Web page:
Halloween is considered a taboo in Pakistan and a majority of Muslim nations because of its association or rumored association with Satanism. Halloween is considered to be the day where both children and adults dress up to celebrate the dead and acknowledge Halloween as the day when their dead are resurrected.
However, this one perspective is so massively given attention to that other stances of why Halloween exists have been diminished.
Basically, Halloween is the season for little phantoms and trolls to take on the avenues, going around for candy and startling each other senseless. Spooky tales are told around bonfires, scary thriller movies show up in theaters or TV and pumpkins are expertly and/or amateurishly cut into jack-o’-lanterns.
In the midst of all the corporate greed, houses faked or known to be haunted and phony signs of warnings about razors in apples, the roots of Halloween are regularly ignored. Yet Halloween is substantially more than just outfits and treats; truth be told, the occasion has a rich and intriguing history.
Halloween, otherwise called All Hallows’ Eve, can be followed back around 2,000 years to a pre-Christian Celtic celebration held around November 1st, called Samhain (pronounced “sah-win”), which signifies “summer’s end” in Gaelic, as per the Indo-European etymological dictionaries.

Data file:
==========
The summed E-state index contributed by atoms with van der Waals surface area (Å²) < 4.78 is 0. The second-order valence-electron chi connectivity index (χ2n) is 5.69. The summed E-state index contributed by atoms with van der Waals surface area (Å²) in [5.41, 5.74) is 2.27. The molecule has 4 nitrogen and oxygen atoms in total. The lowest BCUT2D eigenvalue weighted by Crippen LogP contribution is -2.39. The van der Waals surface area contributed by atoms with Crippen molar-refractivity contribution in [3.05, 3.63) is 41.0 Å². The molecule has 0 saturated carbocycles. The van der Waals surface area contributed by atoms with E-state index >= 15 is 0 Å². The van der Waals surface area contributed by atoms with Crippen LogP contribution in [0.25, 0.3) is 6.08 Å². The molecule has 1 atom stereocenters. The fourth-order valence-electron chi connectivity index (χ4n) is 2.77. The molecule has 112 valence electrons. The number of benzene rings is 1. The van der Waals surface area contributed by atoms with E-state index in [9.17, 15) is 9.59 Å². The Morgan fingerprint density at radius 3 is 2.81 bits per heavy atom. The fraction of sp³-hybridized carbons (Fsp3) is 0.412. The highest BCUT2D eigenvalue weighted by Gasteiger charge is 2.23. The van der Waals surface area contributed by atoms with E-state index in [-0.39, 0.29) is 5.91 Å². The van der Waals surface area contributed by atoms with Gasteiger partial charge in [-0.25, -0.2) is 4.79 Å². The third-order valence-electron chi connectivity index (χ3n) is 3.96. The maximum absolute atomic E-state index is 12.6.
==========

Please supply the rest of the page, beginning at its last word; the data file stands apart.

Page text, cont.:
Since old records are inadequate and scrappy, the precise way of Samhain is not completely interpreted, but according to most narrations, it was a yearly shared meeting toward the end of the harvest year, a period to accumulate assets for the winter months and bring back animals from the meadow fields. Samhain is also considered to have been a period of connecting with the dead, as indicated by folklorist John Santino.
However, in reference to Nicholas Rogers, a history professor at York University in Toronto and author of Halloween: From Pagan Ritual to Party Night, “There is no hard evidence that Samhain was specifically devoted to the dead or to ancestor worship”.
Therefore, I think it is safe to say, that Halloween can be enjoyed by everyone – if not celebrated by all. It is the meaning you give to it that will define it for you and others around you. A person like me thinks of Halloween as a day for kids to go around door-to-door asking for free candy and happily getting tons of it. (I once used a pillow cover as my bag.)
While for others, it’s another day to throw a party, and this party particularly being a costume one. So, if you can have themed birthday parties, masquerades, costume parties itself, then why not rejoice Halloween? You don’t have to worship anything or anyone or give it any sort of religious context. As I mentioned above, Halloween holds a more deep meaningful symbol than to connect with the dead, which is just another bogus myth of the day.
Through the ages, different fantasy entities — including pixies and witches — came to be linked with Halloween, and over a century prior in Ireland, the occasion was said to be a period when spirits of the dead could come back to their old frequenting grounds. The costumes of ghosts and witches have even modernized to being more fashionable and less horrible, due to the holiday engaging to be more commercialized. Therefore the choices of costumes have broadened from just being spooky to superheroes, princess and even government officials. So take this like another costume party, and enjoy the day of free candy, and nothing more.